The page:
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Bio Notes week 13

by: Andrea Scota

Bio Notes week 13 BIO 121 - M001

Andrea Scota
GPA 3.7
General Biology I

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Bio notes for week 13
General Biology I
Class Notes
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This 0 page Class Notes was uploaded by Andrea Scota on Sunday December 6, 2015. The Class Notes belongs to BIO 121 - M001 at Syracuse University taught by Staff in Fall 2015. Since its upload, it has received 19 views. For similar materials see General Biology I in Biology at Syracuse University.

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Date Created: 12/06/15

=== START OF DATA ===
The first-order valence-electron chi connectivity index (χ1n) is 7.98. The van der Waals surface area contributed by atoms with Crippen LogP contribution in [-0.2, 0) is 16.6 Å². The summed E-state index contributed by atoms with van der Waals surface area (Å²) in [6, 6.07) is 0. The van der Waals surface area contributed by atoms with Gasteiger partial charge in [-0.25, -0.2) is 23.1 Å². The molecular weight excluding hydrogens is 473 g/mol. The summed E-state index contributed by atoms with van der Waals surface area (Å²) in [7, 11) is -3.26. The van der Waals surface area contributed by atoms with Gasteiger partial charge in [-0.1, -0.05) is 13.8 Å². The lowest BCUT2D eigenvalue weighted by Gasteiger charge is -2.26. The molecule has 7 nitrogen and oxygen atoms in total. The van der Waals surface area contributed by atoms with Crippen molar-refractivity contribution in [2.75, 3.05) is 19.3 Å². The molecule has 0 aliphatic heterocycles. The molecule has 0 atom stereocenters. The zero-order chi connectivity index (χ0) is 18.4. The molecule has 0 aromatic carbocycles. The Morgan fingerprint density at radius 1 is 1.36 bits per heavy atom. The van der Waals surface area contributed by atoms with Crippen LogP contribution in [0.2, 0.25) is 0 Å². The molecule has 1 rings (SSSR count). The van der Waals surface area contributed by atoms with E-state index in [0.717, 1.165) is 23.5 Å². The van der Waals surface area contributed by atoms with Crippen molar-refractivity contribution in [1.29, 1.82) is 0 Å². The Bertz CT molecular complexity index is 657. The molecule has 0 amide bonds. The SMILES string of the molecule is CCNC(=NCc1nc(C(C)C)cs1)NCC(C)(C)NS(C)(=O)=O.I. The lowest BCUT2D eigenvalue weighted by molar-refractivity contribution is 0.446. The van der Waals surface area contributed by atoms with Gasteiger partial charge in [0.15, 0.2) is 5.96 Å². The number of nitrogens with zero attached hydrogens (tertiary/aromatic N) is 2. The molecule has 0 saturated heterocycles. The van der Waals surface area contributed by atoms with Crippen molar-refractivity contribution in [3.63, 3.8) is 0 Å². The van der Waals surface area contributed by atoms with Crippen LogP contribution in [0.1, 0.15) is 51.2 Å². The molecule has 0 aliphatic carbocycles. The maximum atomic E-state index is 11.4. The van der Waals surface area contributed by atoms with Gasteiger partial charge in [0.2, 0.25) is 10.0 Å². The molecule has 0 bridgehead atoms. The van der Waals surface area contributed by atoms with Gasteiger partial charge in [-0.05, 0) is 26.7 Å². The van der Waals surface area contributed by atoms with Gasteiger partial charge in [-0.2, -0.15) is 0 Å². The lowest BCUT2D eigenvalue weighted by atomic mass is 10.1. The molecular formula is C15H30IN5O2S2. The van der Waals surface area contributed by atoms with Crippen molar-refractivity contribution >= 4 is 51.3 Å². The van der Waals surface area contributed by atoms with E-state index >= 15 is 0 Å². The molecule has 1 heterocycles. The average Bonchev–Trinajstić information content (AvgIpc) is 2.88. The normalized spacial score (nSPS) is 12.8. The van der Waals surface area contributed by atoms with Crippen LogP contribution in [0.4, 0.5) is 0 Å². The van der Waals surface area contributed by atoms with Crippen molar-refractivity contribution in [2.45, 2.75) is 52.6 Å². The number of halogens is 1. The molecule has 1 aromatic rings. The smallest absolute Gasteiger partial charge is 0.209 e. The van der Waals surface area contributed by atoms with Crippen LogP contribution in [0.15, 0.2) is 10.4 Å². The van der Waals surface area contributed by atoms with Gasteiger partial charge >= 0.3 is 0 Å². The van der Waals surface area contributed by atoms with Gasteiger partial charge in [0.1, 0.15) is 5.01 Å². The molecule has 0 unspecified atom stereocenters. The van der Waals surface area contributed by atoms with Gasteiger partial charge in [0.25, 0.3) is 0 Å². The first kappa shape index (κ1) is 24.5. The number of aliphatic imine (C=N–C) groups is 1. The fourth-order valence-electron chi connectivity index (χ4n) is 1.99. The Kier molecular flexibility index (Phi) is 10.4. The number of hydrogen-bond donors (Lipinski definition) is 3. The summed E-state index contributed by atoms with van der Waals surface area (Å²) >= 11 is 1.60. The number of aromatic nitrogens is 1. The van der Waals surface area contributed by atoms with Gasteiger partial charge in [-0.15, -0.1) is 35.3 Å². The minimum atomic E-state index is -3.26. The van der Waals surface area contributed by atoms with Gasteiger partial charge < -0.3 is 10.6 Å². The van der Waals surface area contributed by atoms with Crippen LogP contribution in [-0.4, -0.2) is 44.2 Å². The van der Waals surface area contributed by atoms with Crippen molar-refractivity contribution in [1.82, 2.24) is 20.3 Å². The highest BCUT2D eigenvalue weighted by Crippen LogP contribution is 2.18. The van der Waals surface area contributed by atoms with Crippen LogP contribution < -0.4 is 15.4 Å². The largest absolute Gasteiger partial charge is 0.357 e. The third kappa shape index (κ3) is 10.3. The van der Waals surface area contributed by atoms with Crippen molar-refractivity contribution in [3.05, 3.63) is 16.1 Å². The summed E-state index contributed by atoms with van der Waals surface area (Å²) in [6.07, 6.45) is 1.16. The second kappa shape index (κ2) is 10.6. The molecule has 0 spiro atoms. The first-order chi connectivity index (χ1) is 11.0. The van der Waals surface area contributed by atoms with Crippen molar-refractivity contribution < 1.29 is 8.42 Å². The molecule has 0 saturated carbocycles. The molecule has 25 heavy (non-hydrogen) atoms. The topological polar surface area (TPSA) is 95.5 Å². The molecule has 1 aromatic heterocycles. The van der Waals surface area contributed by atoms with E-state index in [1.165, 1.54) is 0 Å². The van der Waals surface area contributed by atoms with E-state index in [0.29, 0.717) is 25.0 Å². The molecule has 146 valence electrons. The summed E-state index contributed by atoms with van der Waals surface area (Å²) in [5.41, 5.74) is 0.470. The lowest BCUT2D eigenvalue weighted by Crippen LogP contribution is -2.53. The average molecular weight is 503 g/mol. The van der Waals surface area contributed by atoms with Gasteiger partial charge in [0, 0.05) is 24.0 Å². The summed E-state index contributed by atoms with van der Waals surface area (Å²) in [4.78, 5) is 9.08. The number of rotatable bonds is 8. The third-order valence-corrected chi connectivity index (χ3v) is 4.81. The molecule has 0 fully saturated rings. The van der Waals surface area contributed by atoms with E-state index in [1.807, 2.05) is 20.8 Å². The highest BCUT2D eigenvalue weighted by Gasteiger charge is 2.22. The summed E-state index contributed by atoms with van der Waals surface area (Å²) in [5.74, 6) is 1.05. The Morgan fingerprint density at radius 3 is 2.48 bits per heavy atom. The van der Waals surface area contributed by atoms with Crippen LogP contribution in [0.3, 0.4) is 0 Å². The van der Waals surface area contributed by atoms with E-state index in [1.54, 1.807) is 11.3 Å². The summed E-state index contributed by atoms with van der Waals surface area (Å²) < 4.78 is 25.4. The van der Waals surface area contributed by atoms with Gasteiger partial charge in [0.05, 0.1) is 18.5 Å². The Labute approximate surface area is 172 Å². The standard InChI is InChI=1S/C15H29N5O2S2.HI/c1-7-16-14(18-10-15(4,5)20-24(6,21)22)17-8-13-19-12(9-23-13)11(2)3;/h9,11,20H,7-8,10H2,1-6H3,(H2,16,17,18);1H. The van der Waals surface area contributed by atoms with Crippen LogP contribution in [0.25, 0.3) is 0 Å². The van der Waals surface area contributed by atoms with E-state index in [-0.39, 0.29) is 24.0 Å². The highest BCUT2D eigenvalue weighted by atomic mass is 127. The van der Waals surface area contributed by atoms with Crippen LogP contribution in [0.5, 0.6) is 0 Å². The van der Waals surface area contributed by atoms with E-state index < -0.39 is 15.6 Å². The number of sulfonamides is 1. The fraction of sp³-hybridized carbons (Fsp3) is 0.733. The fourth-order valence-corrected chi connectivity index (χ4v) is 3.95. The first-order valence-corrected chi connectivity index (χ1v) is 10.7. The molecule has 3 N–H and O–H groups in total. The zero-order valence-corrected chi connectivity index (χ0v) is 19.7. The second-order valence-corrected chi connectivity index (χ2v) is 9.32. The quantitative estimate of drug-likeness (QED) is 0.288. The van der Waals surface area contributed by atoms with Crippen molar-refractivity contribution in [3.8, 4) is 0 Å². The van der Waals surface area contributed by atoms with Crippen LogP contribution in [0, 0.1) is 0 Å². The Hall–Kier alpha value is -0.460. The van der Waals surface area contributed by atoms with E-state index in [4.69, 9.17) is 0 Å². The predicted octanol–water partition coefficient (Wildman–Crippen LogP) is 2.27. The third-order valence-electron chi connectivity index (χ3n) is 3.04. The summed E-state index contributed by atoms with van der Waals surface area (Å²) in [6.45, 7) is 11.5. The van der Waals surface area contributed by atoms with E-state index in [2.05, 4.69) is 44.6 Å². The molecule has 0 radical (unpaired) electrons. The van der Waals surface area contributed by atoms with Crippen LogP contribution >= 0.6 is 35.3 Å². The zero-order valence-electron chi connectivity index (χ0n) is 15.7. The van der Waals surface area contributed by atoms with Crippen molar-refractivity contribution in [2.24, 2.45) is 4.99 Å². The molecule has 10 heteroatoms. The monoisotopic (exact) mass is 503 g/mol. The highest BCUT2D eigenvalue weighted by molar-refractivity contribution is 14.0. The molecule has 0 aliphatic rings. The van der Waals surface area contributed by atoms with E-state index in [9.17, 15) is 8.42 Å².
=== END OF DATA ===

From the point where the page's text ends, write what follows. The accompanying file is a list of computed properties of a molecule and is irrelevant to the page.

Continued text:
mentioned in class Bio 121 Notes Week 13 Class Amphibia Salamanders frogs and toads caecilians Most return to water to reproduce or nd really weird ways around it Must have water for sperm to swim to egg outside body Adaptations have allowed for this like some toads who live in the desert Do gas exchange across into blood vessels at the surface of their skins simple lungs with little surface area Very simple with smooth moist skin some secrete poisons and such Evolution of the amniotic egg Insert diagram Amnion protects embryo Many tetrapods retain the amnion inside us mimics the water environment that fishy ancestors used to develop in Yolk sac with stored lipids and foods Class Reptilia paraphyletic group dinosaurs turtles lizards and snakes alligators Characteristics dry skin with horny scales Lungs with many chambers Three chambered heart some separation of oxygenrich and oxygenpoor blood Birds Adaptations for powered ight 1 feathers 2 wings 3 light hollow bones containing air spaces Four chambered heart Enthoderms Mammals Characterized by 1 hair 2 mammary glands 3 red blood cells without nuclei 4 three middleear bones 5 and some other things Endotherms Monotremes Holotheria Duck billed platypus spiny anteaters lay eggs Marsupials Metatheria Include pushed mammals kangaroos opossums Young are born in embryonic stage Complete development in mother s marsupium nourished with milk from mammary glands Placental Mammals Characterized by placenta for exchange between embryo and mother What is the biggest environmental problem facing the Earth s ecosystems at this time Human population growth TEXTBOOK CHAPTER 52 An Introduction to Ecology and the Biosphere Ecology is the scienti c study of the interactions between organisms and the environment These interactions can be organized into hierarchy that ranges from organism to the planet 0 Biosphere Ecosystem Community Population Organism Organ system Organ Tissue Cell OOOOOOOO Earth s climate varies by latitude and season and is changing rapidly 521 0 Climate the long prevailing weather conditions in a given area has the most signi cant in uence on the distribution of organisms on land 0 Pour physical factors temperature precipitation sunlight and wind are important 0 Macroclimate climate patterns on the global regional and landscape level 0 Microclimate very ne localized patterns Global climate patterns are largely determined by the input of solar energy and Earth s revolution around the sun 0 The changing angle of the sun over the year bodies of water and mountains exert seasonal regional and local effects on the macroclimate 0 Ocean currents in uence climate along coasts by heatingcooling the air Coastal areas are wetter than inland o Mountains in uence air ow over land and affect amount of sunlight reaching an area and thus the local temperature and rainfall Fine scale differences in abiotic nonliving factors such as sunlight and temperature determine microclimate 0 One way to predict possible effects of future climate change is to look back at changes that have occurred since last ice age ended 0 Increasing greenhouse gas concentrations in the air are warming Earth and altering the distributions of many species The structure and distribution of terrestrial biomes are controlled by climate and disturbance 522 Biomes major life zones characterized by vegetation type in terrestrial biomes or by the physical environment in aquatic biomes Climographs a plot of the annual mean temperature and precipitation in particular region show that temperature and precipitation are correlated with biomes Because other factors also play roles in biome location biomes overlap in areas of integration called ecotone which may be wide or narrow Terrestrial biomes are often named for major physical or climatic factors and for their predominant vegetation Vertical layering of vegetation is an important feature of terrestrial biomes o In many forests layers from top to bottom consist of upper canopy the lowtree layer the shrub understory the ground layer of herbaceous plants the forest oor and the root layer 0 In ecological terms disturbance is an event such as a storm re or human activity that changes a community removing organisms from it and altering resource availability 0 In uences the type of vegetation found in biomes o Humans have altered much of the Earth s surface replacing natural terrestrial communities such as the tropical rainforest desert savanna chaparral temperate grassland northern coniferous forest tundra and the temperate broadleaf forest with urban and agricultural ones 0 The pattern of climatic variation is as important as the average climate in determining where biomes occur Aquatic biomes are diverse and dynamic systems that cover most of the Earth 523 Aquatic biomes are characterized primarily by their physical environment rather than by climate and are often layered with regard to light penetration temperature and community structure 0 Marine biomes have a higher salt concentration that fresh water biomes Zones 0 Photic zone upper zone where sufficient enough light for photosynthesis to occur 0 Aphotic zone lower where little light penetrates Together the photic and aphotic zone make up the pelagic zone Abyssal zone 20006000 m deep 0 Benthic zone below all the rest made up of sand and organic and inorganic sediments Occupied by communities called benthos they feed on dead organic material that falls from the upper ocean called detritus In ocean and in most lakes an abrupt temperature change called a thermocline separates a more uniformly warm upper layer from more uniformly cold deeper waters 0 Many temperate lakes undergo turnover or mixing of water in the spring and fall that send deep nutrient rich water to the surface and shallow oxygen rich water to deeper levels 0 Interactions between organisms and the environment limit the distribution of species 524 0 Species distributions are consequence of both ecological and evolutionary interactions through time Ecologists want to know not only where species occur but also why those species occur where they do 0 WHY IS SPECIES X ABSENT FROM AREA 0 Does dispersal limit its distribution If yes area is inaccessible or insufficient time o If no Does behavior limit its distribution If yes habitat selection 0 If no Do biotic factors other species limit its distribution If yes predation parasitism competition disease o If no Do abiotic factors limit its distribution Yes Chemical factors such as water oxygen salinity pH soil nutrients Physical factors such as Temperature light soil structure re moisture Figure 505 Flowchart effectors limiting geographic distribution Species absent because of l V Area inaccessmblle was or insml cient 1 time Yes Predation imam immsal r 7 Habitat selection Paiiasitli linsg Oxygen Heliumim as Wmlpa t39t39on i Chemical Salinity Mo quot Biotin quotfactors 593159 tasters piH No r atria 3oil mews lm a nutrients No clm39 etc Temperatle h l i ll 3 Physical mum s structu re Fife Moisture etc Wy gh l 1 Psalm Education inc publlshlng as Benjamin Cummings TEXTBOOK CHAPTER 54 Community Ecology A community is a group of populations of different species living close enough to interact Community interactions are classi ed by whether they help harm or have no effect on the species evolved 541 o A variety of interspeci c interactions such as competition predation herbivory symbiosis and facilitation affect the survival and reproduction of the species that engage in them within a community 0 Competitive exclusion states that two species competing for the same resource cannot coexist permanently in the same place 0 Resource partitioning the differentiation of ecological niches sum of species use of biotic and abiotic factors in its environment that enables species to coexist in a community Interspeci c competition has negative affects on both survival and reproduction of the predators and prey When two or more species compete for a resource that is in short supply 0 Character displacement is when sympatric populations that would potentially compete for resources show differences in body structure and in the resources they use Predation has positive affects on survival and reproduction of the predator but negative affects on the prey One species the predator kills and eats the other the prey Predation has led to diverse adaptations including o Aposematic coloration warning coloration o Cryptic coloration camo ouge o Batesian mimicry harmless species mimics harmful one o Mullerian mimicry two or more unpalatable species resemble each other Herbivory has positive affects on survival and reproduction of the predator but negative affects on the prey An herbivore eats part of a plant or algae Symbiosis Individuals of two or more species live in close contact with one another Symbiosis includes parasitism mutualism and commensalism o Parasitism has positive affects on the survival and reproduction of the predator but negative affects on the prey The parasite derives its nourishment from a second organism its host which is harmed o Mutualism has positive affects on the survival and reproduction of both the predator and prey Both species bene t from the interaction 0 Commensalism has positive affects on the survival and reproduction of the predator and no affects on the prey One species bene ts while the other is unaffected Facilitation either has positive affects on the survival and reproduction of the predator and the prey or has no affect on the predator and positive affects on the prey Species have positive effects on the survival and reproduction of other species without the intimate contact of a symbiosis Diversity and trophic structure characterize biological communities 542 0 Species diversity the variety of different kinds of organisms that make up a community Two things make this up 0 Species richness is the number of different species in the community 0 Relative abundance the proportion each species represents of all the individuals in the community 0 More diverse communities typically produce more biomass total mass of all organisms in habitat and show less yeartoyear variation in growth and are more resistant to invasion by exotic species 0 Invasive species organisms that become established outside their native range Trophic structure feeding relationships between organisms in community Key factor in community dynamics Food chain link trophic levels from producers to top carnivores Food webs food chains that are liked together branching form complex trophic interactions Food chains are relatively short because of energetic hypothesis which suggests that the length of a food chain in limited by the inefficiency of energy transfer along the chain Only about 10 of energy stored in organic matter of each trophic level is converted to organic matter at next trophic level Dominant species species that are most abundant of that collectively have the highest biomass Keystone species not usually most abundant but exert strong control over the community structure by their pivotal ecological roles or niches Ecosystem engineers species that dramatically alter their environment also called quotfoundation species The bottomup model proposes au unidirectional in uence from lower to higher trophic levels in which nutrients and other abiotic factors primarily determine community structure The topdown model proposes that control of each trophic level coms from the trophic level above with the result that predators control herbivores which in turn control primary producers o Ecologists have applied this model to improve water quality in polluted lakes this process is called bio manipulation Attempts to prevent algal blooms and eutrophication by altering the density of higher level consumers instead of using chemical treatments Disturbance in uences specie diversity and composition 543 Recall disturbance is an event such as a storm re ood drought or human activity that changes a community by removing organisms from it or altering resource availability Increasing evidence suggests that disturbance and lack of equilibrium of community constantly changing after disturbance rather than stability and equilibrium are the norm for most communities Intermediate hypothesis states that moderate levels of disturbance foster greater species diversity than of high or low levels of disturbance 0 High levels of disturbance decreases diversity by creating environmental stress 0 Low levels of disturbance can reduce diversity by allowing competitively dominant species to exclude nondominant ones Ecological succession is the sequence of community and ecosystem changes after a disturbance 0 Primary succession occurs where no soil exists when succession begins 0 Secondary succession begins in area where soil remains after a disturbance Biogeographic factors affect community diversity 544 0 Species richness greatly declines along a latitudinal gradient from the tropics to the poles The greater age of tropical environments may account for greater species richness 0 Climate is other key factor in latitudinal gradients mainly sunlight and precipitation o Evapotranspiration measuring the evaporation of water from soil and plants 0 Species richness or greatly related to community s geographic size Speciesarea curve all other factors being equal the larger the geographic area of a community the more species it has in part because larger areas offer a greater diversity of habitats and microhabitats Species richness on islands depends on island size and its distance from the mainland 0 Island equilibrium model says that species richness on island reaches an equilibrium where new immigrations are balanced at the same time by extinctions Pathogens alter community structure locally and globally 545 Pathogens diseasecausing microorganisms viruses viroids or prions Pathogens in uence community structure in both marine and terrestrial environments Zoonotic pathogens are transferred from other animals to humans and cause the largest class of emerging human diseases 0 Community ecology provides framework for identifying key species interactions associated with such pathogens and for helping track and control their spread TEXTBOOK CHAPTER 55 Ecosystems and Restoration Ecology Ecosystem the sum of all the organisms living in a given area and the abiotic factors with which they interact Physical laws govern energy ow and chemical cycling in ecosystems 551 0 Many ecosystem approaches are based on laws of physics and chemistry 0 The rst law of thermodynamics energy cannot be created nor destroyed but on transferred or transformed Amount of energy stored in organic molecules must equal the total solar energy intercepted by the plant minus the amounts re ected and dissipated as heat Energy is conserved but degraded to heat during ecosystem processes 0 Law of conservation of mass matter cannot be created or destroyed Chemical elements enter and leave an ecosystem and cycle within it Inputs and outputs are generally small compared to recycled amounts but balance determines whether ecosystem gains or loses and element over time 0 Primary producers the trophic level that ultimately supports all others consists of autotrophs plants algae photosynthetic prokaryotes Primary consumers herbivores that eat primary producers Secondary consumers carnivores that eat herbivores Tertiary consumers carnivores that eat other carnivores Detrivoresdecomposers consumers that get nutrients from dead material Figure 554 Key Chemical cycling Energy flow Detritus a iiiiiicirciodiirgaquotismS 39 V 39 detritivores Energy and other limiting factors control primary production in ecosystems 552 0 Primary production amount of light energy converted into chemical energy by autotrophs during a given period sets spending limit for entire ecosystems energy budget 0 Gross primary production GPP the amount of energy from light converted to the chemical energy of organic molecules per unit time 0 Net primary production NPP the energy accumulated in autotroph biomass o Equals the GPP energy used by primary producers for respiration 0 Net ecosystem production the total biomass accumulation if an ecosystem de ned as the difference between gross primary production and the total ecosystem respiration In aquatic ecosystems light and nutrients limit primary production In terrestrial ecosystems climatic factors such as temperature and moisture affect primary production at large scales but soil nutrient is oftentimes the local limiting factor Energy transfer between trophic levels is typically only 10 efficient 553 o The amount of energy available to each trophic level is determined by the net primary production and the production efficiency 0 Production efficiency the efficiency with which food energy is converted to biomass at each link in the food chain net secondary production X 100 assimilation of primary production Trophic efficiency the percentage of energy transferred from one trophic level to the next typically 10 Pyramids of net production and biomass re ect low trophic efficiency Tertiary A 39 quot 39 sunsumsrs Secsndary consumers Primary consumers Primary pmducsrs Biological and geochemical processes cycle nutrients and water in ecosystems 554 0 Water moves in a global cycle driven by solar energy 0 The carbon cycle primarily re ects the reciprocal processes of photosynthesis and cellular respiration 0 Nitrogen enters ecosystem through atmospheric deposition and nitrogen xation by prokaryotes 0 The portion of a nutrient in a particular form and it cycling in that form may vary among ecosystems largely because of differences in the rate of decomposition 0 Nutrient cycling is strongly regulated by vegetation o The Hubbard Brook case study showed that logging increases water runoff and can cause large losses of minerals THE WATER CYCLE I I lllll atmmap hg 39 Transport over land ph h illlEsls Solar energy mllulgr nmmmMn Net movememnf Hr vapor by indl Precipitation over land Evaporation from ocean quot Hiquot I 1 M MI Evapmransplnrartion from land THEFHDSPHUHUSEVGLE THEmn aENCVCUE Restoration ecologists return degraded ecosystems to a more natural state 555 Bioremediation use organisms like prokaryotes fungi or plants to detoxify polluted ecosystems Biological augmentation ecologists use organisms to add essential materials to ecosystems Introduction to Ecology Flow of energy 1 One way from sun though the system radiated to universe as unrecoverable entropic heat Cycling of materials 1 Materials are reused exchanged back forth between biotic and abiotic components of environment